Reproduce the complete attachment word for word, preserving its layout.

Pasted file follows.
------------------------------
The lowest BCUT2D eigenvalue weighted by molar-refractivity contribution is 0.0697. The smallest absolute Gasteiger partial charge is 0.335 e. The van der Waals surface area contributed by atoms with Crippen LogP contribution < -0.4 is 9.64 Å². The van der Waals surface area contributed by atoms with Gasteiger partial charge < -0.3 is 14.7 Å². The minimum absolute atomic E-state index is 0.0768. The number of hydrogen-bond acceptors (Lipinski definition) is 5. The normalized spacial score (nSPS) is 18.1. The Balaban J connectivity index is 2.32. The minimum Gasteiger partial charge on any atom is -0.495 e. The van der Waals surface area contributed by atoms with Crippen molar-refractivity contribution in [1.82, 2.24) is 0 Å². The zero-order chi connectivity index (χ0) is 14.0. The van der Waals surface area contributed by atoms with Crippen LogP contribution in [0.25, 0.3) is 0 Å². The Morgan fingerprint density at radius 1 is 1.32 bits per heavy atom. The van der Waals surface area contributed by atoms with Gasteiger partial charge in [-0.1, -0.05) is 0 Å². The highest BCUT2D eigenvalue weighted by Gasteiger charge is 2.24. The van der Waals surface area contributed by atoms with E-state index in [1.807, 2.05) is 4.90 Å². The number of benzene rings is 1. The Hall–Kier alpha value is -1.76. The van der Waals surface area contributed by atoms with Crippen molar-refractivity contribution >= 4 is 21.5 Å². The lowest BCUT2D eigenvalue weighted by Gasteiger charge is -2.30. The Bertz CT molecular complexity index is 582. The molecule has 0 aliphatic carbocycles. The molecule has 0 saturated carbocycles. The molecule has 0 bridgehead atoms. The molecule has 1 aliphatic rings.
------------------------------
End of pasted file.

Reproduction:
The lowest BCUT2D eigenvalue weighted by molar-refractivity contribution is 0.0697. The smallest absolute Gasteiger partial charge is 0.335 e. The van der Waals surface area contributed by atoms with Crippen LogP contribution < -0.4 is 9.64 Å². The van der Waals surface area contributed by atoms with Gasteiger partial charge < -0.3 is 14.7 Å². The minimum absolute atomic E-state index is 0.0768. The number of hydrogen-bond acceptors (Lipinski definition) is 5. The normalized spacial score (nSPS) is 18.1. The Balaban J connectivity index is 2.32. The minimum Gasteiger partial charge on any atom is -0.495 e. The van der Waals surface area contributed by atoms with Crippen molar-refractivity contribution in [1.82, 2.24) is 0 Å². The zero-order chi connectivity index (χ0) is 14.0. The van der Waals surface area contributed by atoms with Crippen LogP contribution in [0.25, 0.3) is 0 Å². The Morgan fingerprint density at radius 1 is 1.32 bits per heavy atom. The van der Waals surface area contributed by atoms with Gasteiger partial charge in [-0.1, -0.05) is 0 Å². The highest BCUT2D eigenvalue weighted by Gasteiger charge is 2.24. The van der Waals surface area contributed by atoms with E-state index in [1.807, 2.05) is 4.90 Å². The number of benzene rings is 1. The Hall–Kier alpha value is -1.76. The van der Waals surface area contributed by atoms with Crippen molar-refractivity contribution >= 4 is 21.5 Å². The lowest BCUT2D eigenvalue weighted by Gasteiger charge is -2.30. The Bertz CT molecular complexity index is 582. The molecule has 0 aliphatic carbocycles. The molecule has 0 saturated carbocycles. The molecule has 0 bridgehead atoms. The molecule has 1 aliphatic rings.